I want to focus this math on one specific subject: friendship. Do we calculate our friendships the same way we try to calculate our salaries or final grades? Does this reflect your thought process: “We met once last week, twice the week before; we must still be good friends.” Is there any rule that states the friendship between two people should be split 50/50? How do we cope when we realize that friendships are never 50/50? Honestly, if we really look into it, there is always a hypothetical ”reacher” and “settler”. Does it bother you when it seems you’re reaching and the other person no longer seems interested? And no, this is not about romantic friendships. Even platonic friends require time and effort together. I guess we all have friends we consider “reaches” and those we’ve “settled” on.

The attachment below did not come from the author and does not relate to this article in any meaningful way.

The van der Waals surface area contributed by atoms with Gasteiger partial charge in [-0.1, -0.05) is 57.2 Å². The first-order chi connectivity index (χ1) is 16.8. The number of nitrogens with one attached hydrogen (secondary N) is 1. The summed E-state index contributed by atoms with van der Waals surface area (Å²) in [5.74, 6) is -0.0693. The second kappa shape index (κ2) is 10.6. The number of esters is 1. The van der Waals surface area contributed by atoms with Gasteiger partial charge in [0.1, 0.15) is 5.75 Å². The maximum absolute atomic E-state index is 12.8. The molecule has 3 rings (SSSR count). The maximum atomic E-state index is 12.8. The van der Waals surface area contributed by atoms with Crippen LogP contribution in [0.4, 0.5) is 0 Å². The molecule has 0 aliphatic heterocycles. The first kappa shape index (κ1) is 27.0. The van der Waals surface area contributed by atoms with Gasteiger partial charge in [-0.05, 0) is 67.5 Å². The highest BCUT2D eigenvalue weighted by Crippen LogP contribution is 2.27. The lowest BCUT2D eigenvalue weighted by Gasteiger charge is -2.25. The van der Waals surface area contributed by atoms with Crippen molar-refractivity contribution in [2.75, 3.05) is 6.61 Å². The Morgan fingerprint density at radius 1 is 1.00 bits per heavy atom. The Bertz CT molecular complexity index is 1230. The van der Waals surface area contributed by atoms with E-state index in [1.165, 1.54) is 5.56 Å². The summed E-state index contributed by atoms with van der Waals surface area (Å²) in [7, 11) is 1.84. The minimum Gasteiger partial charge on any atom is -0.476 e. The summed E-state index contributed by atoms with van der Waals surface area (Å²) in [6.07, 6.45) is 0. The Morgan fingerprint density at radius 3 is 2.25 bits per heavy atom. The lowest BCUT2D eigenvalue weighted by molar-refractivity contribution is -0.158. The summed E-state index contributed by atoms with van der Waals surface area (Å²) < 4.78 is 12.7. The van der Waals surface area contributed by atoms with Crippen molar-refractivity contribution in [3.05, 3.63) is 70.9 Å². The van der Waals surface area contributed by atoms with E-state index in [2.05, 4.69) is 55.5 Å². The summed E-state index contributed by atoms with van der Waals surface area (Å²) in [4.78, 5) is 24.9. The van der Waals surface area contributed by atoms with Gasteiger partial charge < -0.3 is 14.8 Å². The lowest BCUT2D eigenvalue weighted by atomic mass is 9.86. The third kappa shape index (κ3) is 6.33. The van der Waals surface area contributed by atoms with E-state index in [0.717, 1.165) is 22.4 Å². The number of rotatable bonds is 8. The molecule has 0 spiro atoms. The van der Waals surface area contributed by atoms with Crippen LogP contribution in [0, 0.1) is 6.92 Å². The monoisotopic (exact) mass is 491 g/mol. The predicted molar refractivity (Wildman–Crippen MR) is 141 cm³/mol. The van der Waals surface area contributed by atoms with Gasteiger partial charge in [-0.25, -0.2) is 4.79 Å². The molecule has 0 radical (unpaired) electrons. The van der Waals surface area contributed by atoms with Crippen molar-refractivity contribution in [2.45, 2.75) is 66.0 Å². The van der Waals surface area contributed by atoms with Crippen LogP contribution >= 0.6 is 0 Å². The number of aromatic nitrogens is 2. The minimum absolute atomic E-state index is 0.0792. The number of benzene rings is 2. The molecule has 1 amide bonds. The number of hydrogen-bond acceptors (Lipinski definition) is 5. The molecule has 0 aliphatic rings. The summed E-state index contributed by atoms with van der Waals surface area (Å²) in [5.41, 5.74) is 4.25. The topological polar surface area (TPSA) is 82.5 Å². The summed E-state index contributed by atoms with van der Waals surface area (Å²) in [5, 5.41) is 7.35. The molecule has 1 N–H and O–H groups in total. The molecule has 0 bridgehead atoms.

Making friends isn’t easy. Maintaining them isn’t either.
This is my fifth year living in New York, but too often it still feels like my fifth day. You can interpret this whichever way you want…
I wrote this long essay or article (not sure how to classify it) on some observations I had recently made on the human condition. Because of it’s length, I know no one is going to bother reading it. So instead, I am cutting down my pride and cutting down the length. If anyone wishes to read it in it’s entirety, you can ask. But for the sake of all you, this is only an excerpt. [sidebar: Who thought I would still be writing essays after college? This wasn’t even an assignment.] So without further adieu: